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Make A Pit Stop At Venice Biennale 2019

Make A Pit Stop At Venice Biennale 2019 art has always been a deeply engraved tradition of Italy, enhancing its historically significant charms. The 58th edition of Biennale officially opened in May of 2019, featuring 72 different artists in “May You Live In Interesting Times” expressing their stories in majestically alluring ways. This main exhibition has immense importance in art history as for the first time women dominate half of the artwork submissions to Corderie dell’Arsenale and the Central Pavilion as well.

Instead of following a similar theme, the artists have individually expressed their viewpoints reflecting our slowly decaying existence. Though the themes have gradually come into view, most of them lay in the domain of global disasters such as migration crisis and of course the one severely affecting Venice itself: global warming. Though the tide has just started to rise for Biennale in Venice. Having said that, 90 states have arranged separate pavilions displaying their selected exhibitions involving countries like Pakistan, Ghana, Malaysia, and Madagascar – for the first time ever.

Despite the political disorder in Italy, this art festival has caused people to set aside their differences not just in the country but also in the entire world. This edition of Biennale inspired people to communicate globally through artistic representations and shed light on the significance behind the creations for the sake of art and humanity. In this age of social media, it has become a lot easier to spread your beliefs amongst the world and with different artists having their work showcased on Instagram, this Biennale has taken aspiring artists from around the globe through a magical journey collectively. Regardless of being physically present in Venice or not, the experience is being shared worldwide.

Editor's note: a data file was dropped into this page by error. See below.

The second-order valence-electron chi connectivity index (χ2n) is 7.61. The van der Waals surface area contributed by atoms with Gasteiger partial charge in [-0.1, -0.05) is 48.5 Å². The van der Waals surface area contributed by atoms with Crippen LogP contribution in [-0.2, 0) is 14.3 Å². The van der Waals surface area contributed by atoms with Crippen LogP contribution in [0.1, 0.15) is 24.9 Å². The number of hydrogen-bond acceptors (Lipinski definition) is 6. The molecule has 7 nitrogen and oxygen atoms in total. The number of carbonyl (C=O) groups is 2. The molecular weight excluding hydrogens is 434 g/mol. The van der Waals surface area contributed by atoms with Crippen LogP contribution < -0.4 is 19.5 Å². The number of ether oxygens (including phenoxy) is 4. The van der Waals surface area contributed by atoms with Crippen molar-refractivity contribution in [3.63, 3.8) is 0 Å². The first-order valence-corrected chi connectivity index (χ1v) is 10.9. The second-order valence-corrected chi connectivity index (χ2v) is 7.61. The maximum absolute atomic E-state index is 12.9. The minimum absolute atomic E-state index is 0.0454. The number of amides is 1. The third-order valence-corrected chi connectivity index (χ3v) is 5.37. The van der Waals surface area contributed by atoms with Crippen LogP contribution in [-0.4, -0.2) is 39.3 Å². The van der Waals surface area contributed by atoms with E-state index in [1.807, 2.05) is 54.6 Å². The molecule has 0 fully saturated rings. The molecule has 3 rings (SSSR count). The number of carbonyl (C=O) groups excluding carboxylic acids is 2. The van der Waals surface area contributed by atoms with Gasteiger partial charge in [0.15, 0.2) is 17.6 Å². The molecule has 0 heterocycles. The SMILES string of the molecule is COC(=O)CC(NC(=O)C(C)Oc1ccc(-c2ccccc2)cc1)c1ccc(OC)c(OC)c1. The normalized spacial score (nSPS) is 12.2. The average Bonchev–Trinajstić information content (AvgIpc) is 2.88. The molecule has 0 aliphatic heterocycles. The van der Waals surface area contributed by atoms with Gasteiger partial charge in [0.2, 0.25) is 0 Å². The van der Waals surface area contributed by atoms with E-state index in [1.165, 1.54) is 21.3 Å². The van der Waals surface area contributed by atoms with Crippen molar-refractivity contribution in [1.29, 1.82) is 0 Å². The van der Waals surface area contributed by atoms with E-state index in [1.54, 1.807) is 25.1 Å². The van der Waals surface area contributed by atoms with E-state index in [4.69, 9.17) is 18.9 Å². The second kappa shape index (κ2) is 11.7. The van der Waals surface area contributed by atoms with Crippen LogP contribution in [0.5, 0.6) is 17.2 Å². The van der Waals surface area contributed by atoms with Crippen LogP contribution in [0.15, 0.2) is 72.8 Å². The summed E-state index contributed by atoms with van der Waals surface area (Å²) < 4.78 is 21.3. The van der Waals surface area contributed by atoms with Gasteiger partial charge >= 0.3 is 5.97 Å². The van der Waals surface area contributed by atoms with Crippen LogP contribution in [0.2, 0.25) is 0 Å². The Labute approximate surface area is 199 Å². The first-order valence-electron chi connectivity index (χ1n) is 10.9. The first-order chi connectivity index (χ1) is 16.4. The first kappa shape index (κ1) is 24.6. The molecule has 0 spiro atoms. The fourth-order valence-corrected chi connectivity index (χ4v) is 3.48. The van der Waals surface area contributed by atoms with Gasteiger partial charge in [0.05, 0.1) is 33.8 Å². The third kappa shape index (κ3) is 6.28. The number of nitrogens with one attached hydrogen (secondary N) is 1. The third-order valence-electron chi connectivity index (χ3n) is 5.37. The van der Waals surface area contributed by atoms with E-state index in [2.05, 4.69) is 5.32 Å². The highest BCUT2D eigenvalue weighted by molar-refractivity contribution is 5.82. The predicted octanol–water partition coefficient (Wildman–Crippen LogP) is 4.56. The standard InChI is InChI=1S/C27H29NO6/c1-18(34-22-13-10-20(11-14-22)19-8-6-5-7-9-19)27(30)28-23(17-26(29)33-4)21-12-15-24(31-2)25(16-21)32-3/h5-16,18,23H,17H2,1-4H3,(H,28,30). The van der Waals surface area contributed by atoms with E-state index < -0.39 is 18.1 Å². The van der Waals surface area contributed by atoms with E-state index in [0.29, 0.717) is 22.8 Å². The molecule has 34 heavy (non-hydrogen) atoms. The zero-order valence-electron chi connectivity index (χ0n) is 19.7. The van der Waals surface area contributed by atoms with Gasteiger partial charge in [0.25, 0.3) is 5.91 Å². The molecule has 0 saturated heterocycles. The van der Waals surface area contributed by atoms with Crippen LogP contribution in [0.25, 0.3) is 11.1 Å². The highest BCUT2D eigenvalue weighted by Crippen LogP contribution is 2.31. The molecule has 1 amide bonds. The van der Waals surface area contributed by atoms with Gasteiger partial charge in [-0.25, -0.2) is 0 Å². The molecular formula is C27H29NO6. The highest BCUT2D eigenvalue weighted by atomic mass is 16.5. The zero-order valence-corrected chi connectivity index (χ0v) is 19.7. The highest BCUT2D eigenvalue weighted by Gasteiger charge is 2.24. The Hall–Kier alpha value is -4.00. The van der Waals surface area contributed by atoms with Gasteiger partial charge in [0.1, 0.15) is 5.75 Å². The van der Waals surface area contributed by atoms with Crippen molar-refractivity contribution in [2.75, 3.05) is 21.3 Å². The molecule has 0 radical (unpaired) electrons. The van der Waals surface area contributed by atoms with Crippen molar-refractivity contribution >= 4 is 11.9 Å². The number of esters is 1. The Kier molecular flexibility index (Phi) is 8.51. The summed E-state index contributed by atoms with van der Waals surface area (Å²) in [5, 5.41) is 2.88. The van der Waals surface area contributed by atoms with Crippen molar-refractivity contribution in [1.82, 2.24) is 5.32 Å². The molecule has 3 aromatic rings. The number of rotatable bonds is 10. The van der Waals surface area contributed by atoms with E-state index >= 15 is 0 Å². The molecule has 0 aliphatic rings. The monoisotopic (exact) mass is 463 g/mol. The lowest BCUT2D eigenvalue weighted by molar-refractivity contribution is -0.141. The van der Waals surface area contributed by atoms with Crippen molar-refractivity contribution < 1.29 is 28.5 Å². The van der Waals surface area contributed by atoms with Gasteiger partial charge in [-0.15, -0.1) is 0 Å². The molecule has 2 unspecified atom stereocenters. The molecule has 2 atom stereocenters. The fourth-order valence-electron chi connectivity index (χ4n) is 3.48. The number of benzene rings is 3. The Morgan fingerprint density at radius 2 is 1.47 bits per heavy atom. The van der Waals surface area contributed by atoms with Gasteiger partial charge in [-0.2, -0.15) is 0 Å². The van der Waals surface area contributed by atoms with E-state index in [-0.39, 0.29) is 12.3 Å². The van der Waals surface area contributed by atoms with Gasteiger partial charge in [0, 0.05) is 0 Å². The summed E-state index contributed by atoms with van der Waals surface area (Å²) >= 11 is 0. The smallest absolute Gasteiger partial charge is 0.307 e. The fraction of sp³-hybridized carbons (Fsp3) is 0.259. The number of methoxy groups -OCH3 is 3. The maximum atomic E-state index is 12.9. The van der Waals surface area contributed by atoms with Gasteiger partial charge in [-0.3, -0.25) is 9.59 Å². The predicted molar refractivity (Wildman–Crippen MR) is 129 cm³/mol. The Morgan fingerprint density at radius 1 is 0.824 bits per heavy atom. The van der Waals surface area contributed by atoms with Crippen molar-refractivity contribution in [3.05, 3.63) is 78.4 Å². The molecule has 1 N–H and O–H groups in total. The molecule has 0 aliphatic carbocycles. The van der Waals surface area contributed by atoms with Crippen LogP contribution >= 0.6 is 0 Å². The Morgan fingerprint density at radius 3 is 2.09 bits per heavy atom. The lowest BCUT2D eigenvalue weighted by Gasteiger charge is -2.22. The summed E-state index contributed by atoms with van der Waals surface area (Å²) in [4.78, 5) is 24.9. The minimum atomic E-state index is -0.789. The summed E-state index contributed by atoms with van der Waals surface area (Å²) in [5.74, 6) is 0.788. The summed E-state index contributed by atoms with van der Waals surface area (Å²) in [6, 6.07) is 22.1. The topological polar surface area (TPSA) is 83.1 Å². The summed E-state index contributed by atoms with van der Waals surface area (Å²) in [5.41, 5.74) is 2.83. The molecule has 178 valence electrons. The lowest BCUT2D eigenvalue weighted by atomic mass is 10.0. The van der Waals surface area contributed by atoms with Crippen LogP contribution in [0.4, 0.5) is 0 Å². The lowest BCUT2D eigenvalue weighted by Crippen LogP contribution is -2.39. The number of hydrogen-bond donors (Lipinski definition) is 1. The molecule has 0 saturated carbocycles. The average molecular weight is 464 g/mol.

One that blew Biennale away was the creation of Hrafnhildur Arnardóttir, also known as Shoplifter for Iceland. Labeled “Chromo Sapiens”, her interpretation of fusing bundles of synthetic vibrantly colored hair created the ultimate selfie-spot of Biennale.

Yet another piece of artwork sparked some conversation amongst people around the world, this time in the form of a huge vessel. Christoph Büchel, the artist from Switzerland demonstrated a visual representation of all the lives that were lost in the 2015 Mediterranean shipwreck disaster. Büchel brought the remainder to Biennale and displayed a metaphorical grave to pay respect to the migrants who lost their lives, which are reportedly more than 800. Though its reoccurrence caused some controversies, it is still considered as one of the most prestigious artworks at Biennale.

The Golden Lion for Best International Participation this year was awarded to the three artists of Lithuania; ugilė Barzdžiukaitė, Vaiva Grainytė, and Lina Lapelytė for their creation of Sun & Sea (Marina). With the use of 35 tons of Lithuanian sand, they altered the site in a successful attempt to create a fake beach.

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